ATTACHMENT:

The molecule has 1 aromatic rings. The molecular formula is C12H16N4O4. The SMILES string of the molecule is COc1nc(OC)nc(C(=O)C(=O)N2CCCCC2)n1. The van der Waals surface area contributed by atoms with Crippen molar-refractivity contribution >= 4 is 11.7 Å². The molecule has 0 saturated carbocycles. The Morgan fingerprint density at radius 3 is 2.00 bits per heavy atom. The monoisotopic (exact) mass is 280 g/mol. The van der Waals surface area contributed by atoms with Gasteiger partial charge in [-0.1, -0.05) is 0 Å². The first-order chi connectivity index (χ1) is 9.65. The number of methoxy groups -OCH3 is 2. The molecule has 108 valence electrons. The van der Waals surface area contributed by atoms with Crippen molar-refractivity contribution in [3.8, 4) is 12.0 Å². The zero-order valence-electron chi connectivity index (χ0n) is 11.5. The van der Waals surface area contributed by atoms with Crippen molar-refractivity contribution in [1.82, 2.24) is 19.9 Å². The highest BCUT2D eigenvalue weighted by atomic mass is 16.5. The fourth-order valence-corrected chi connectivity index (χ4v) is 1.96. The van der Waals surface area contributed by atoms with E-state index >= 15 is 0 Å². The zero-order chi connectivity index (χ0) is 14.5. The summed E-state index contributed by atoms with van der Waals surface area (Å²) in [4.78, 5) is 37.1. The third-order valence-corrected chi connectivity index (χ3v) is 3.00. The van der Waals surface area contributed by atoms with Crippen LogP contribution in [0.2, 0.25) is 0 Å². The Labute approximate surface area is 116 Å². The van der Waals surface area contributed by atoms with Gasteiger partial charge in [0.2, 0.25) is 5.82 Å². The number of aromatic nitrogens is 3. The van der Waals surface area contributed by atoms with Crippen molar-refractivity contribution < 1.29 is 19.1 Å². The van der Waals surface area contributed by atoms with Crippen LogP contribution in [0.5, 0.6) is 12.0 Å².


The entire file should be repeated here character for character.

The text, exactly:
The molecule has 1 aromatic rings. The molecular formula is C12H16N4O4. The SMILES string of the molecule is COc1nc(OC)nc(C(=O)C(=O)N2CCCCC2)n1. The van der Waals surface area contributed by atoms with Crippen molar-refractivity contribution >= 4 is 11.7 Å². The molecule has 0 saturated carbocycles. The Morgan fingerprint density at radius 3 is 2.00 bits per heavy atom. The monoisotopic (exact) mass is 280 g/mol. The van der Waals surface area contributed by atoms with Gasteiger partial charge in [-0.1, -0.05) is 0 Å². The first-order chi connectivity index (χ1) is 9.65. The number of methoxy groups -OCH3 is 2. The molecule has 108 valence electrons. The van der Waals surface area contributed by atoms with Crippen molar-refractivity contribution in [3.8, 4) is 12.0 Å². The zero-order valence-electron chi connectivity index (χ0n) is 11.5. The van der Waals surface area contributed by atoms with Crippen molar-refractivity contribution in [1.82, 2.24) is 19.9 Å². The highest BCUT2D eigenvalue weighted by atomic mass is 16.5. The fourth-order valence-corrected chi connectivity index (χ4v) is 1.96. The van der Waals surface area contributed by atoms with E-state index >= 15 is 0 Å². The zero-order chi connectivity index (χ0) is 14.5. The summed E-state index contributed by atoms with van der Waals surface area (Å²) in [4.78, 5) is 37.1. The third-order valence-corrected chi connectivity index (χ3v) is 3.00. The van der Waals surface area contributed by atoms with Crippen LogP contribution in [0.2, 0.25) is 0 Å². The Labute approximate surface area is 116 Å². The van der Waals surface area contributed by atoms with Gasteiger partial charge in [0.2, 0.25) is 5.82 Å². The number of aromatic nitrogens is 3. The van der Waals surface area contributed by atoms with Crippen molar-refractivity contribution < 1.29 is 19.1 Å². The van der Waals surface area contributed by atoms with Crippen LogP contribution in [0.5, 0.6) is 12.0 Å².